Day to Night by Stephen Wilkes
Photography at NY's Clampart Gallery
By: Susan Hall - Sep 16, 2011
Day to Night
by Stephen Wilkes
The Clampart Gallery
521-531 West 25th Street, New York
Through October 29th
An exhibition of Stephen Wilkes’ new photographs Day to Night opened at the Clampart Gallery in New York and has caused a sensation. Wilkes has given us revolutionary images which contain, instead of an instant, fifteen hours. On first glance we see huge canvases awash in color and motion. The idea of day to night is not immediately apparent, although the warmer brown-gold colors of night contrast with the harsher blues and whites of day. The arcs of time passage differ from image to image.
Recording the passage of time in a single image is a radical idea. After all, a photograph is defined as a moment wrested out of time by the person who clicks a camera. The moment happens, even if the photographer prepares elaborate set ups. In Wilkes’ images time ebbs and flows. The images answer yes to the shocking question Wilkes asks: Can a photograph be more than a dazzling instant?
Curiously, Wilkes captures “the chance immediacy of a fleeting moment,” but he does this in a thousand images shot from exactly the same position in a cherry picker hanging over an iconic scene at an angle and a perspective the pedestrian would never see. These images are blended in photoshop. Because each image contains so much that is unexpected, the ordinary seems extraordinary. Wilkes may start in control, but in fact the assembled images capture impermanence and random happenings.
The framing is simple. There is harmony frame to frame, and proportion. But the light is changing and so too the people as Wilkes blends images to create the passage of time.
What the observer of a Wilkes image sees first is the pointillism of a million tiny points of different colors laid out sometimes in random patterns, but also seemingly very controlled. Cotton candy colors abound, cerise green, shocking blues, the sunshiniest yellows and golds.
Tantalizing groups of people, alike in their position, remind us of our similarities, our community. Wilkes is not a photographer who can leave his heart behind, ever. His images saved parts of the immigrant gateway to America, Ellis Island. He also can’t stop experimenting with ways to express ideas and elicit emotional response.
Light of course changes as time passes. New colors are created. The sunshine gold of taxicabs and the blue of the Atlantic Ocean or the bluish white of snow-covered trees in Central Park all are of unusual tint. The quality of texture, one of Wilkes’ fortes, is most clear in the park trees. You feel like you are in an entirely new space and world.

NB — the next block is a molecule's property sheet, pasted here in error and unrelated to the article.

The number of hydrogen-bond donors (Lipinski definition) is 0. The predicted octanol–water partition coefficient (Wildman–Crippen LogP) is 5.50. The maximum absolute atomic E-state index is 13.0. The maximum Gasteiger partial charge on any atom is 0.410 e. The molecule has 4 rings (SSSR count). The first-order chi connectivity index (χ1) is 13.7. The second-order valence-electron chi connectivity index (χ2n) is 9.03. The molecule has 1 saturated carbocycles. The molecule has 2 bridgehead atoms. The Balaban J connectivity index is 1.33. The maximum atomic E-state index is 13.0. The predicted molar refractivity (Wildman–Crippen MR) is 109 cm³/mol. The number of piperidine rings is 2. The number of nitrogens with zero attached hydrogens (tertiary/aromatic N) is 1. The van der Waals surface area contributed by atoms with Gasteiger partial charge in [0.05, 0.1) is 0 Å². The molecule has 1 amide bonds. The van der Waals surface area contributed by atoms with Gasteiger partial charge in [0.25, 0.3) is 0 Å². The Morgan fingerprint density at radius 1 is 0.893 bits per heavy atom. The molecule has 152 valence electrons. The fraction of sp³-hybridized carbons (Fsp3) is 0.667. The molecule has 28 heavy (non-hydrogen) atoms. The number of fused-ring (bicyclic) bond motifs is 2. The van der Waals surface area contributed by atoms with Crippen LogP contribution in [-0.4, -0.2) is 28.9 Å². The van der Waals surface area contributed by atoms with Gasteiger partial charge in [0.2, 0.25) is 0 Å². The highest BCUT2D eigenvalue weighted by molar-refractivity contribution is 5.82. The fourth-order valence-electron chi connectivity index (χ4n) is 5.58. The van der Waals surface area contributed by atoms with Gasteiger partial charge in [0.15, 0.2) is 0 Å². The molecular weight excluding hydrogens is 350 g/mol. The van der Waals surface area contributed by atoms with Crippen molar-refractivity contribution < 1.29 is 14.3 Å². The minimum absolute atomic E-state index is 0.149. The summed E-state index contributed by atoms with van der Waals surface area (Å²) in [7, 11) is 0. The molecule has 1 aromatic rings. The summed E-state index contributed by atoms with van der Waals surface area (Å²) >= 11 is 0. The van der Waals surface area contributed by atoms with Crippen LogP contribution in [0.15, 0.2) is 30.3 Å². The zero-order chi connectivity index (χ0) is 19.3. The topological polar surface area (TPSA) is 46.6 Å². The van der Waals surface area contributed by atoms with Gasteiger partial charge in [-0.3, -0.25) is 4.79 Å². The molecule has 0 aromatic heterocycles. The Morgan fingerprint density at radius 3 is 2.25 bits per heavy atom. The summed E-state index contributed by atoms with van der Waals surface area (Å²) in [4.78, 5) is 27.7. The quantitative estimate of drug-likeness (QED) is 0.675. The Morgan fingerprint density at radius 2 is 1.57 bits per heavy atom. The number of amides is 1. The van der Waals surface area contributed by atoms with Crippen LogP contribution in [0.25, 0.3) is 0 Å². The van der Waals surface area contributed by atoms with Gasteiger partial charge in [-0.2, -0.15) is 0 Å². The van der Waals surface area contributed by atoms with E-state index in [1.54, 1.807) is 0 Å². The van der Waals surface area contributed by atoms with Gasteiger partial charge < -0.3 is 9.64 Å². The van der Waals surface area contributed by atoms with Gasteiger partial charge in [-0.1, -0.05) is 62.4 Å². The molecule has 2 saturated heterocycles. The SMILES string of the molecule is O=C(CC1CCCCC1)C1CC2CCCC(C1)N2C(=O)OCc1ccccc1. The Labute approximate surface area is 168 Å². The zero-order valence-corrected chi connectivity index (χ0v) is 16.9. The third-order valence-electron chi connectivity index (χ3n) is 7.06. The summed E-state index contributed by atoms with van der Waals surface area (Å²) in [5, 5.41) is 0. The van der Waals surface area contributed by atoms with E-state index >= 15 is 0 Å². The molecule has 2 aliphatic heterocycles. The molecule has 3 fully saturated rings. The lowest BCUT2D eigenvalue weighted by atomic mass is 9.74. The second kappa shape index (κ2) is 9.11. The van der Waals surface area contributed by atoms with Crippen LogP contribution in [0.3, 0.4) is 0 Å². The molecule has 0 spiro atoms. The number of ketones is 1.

Taxis move, boats sail, but most clear are the changes in figures. When Wilkes shoots a window, you want to look inside to see what is there. In these radical Day to Night images, you want to move close in and examine after you have been arrested by the oddity of a still frame containing changing time. Wilkes describes a timeline in photography which starts with the still image, and continues with Muybridge capturing multiple still images in sequence, then motion pictures, stroboscopic photography and then video capturing still and moving images simultaneously. Wilkes sees the compression of time in his Day to Night series as a natural evolution of the still photograph.
The High Line which runs close to the gallery displaying these images, is photographed facing west. Tucked into the left of the frame is a stadium seating area where people can observe the street. The High Line is an intimate industrial city park. When you walk it, it hugs you with reeds and grasses. Way in the background in the middle of the picture is the Chelsea Piers driving range with netting rising high enough to keep golf balls from falling into the Hudson and knocking out fish. A taxi streaks into the night, a slash of color much like movement created by a Franz Hals brushstroke. Some light lines in the center of the structure are mysterious.
In the Times Square image that not only does Night start at the left frame and go to Day on the right, but night also opens to day as the image recedes into the top of the frame. So too in an image of Park Avenue going into a golden, nightlight of Grand Central, day is at the bottom of the frame and night at the top, with the shimmering Chrysler Building and a dominant Met Life sign. There is a pedicab in the foreground of Park Avenue, I imagine. Could it be a parent with a stroller instead? Intrigued, I will fix my stare till I figure this out.
Because these images are large and unusually detailed, they are as much like Bruegel paintings as you can imagine—a picture of life of all kinds of people in our times.
Jay Maisel, a mentor of Wilkes, has this to say of Wilkes’ most recent work. “Stephen Wilkes is not a normal person, but we’ve got enough normal people already. He’s not “insane” that’s too strong, he’s not “mad” that’s too British. He’s just not quite normal. A normal person would either do still images, or not being content with that, he would do film or “cinema”. But no, not Stephen. In a move that typifies the “arrogance” of all true artists, he has done something, which only the artist can do. He has produced a body of work, which (whether you love it or hate it) will change the way you will look at the world. He has toyed with the time space continuum, slavishly documented it, ruthlessly altered it and in the process has carved out his own private enclave of perception. I'm sure this is the beginning of a new direction for him. It will in all probability grow and mature as he does, as it is already, it’s awesome.”
If you can’t get to Clampart, you can view the images on stephenwilkes.com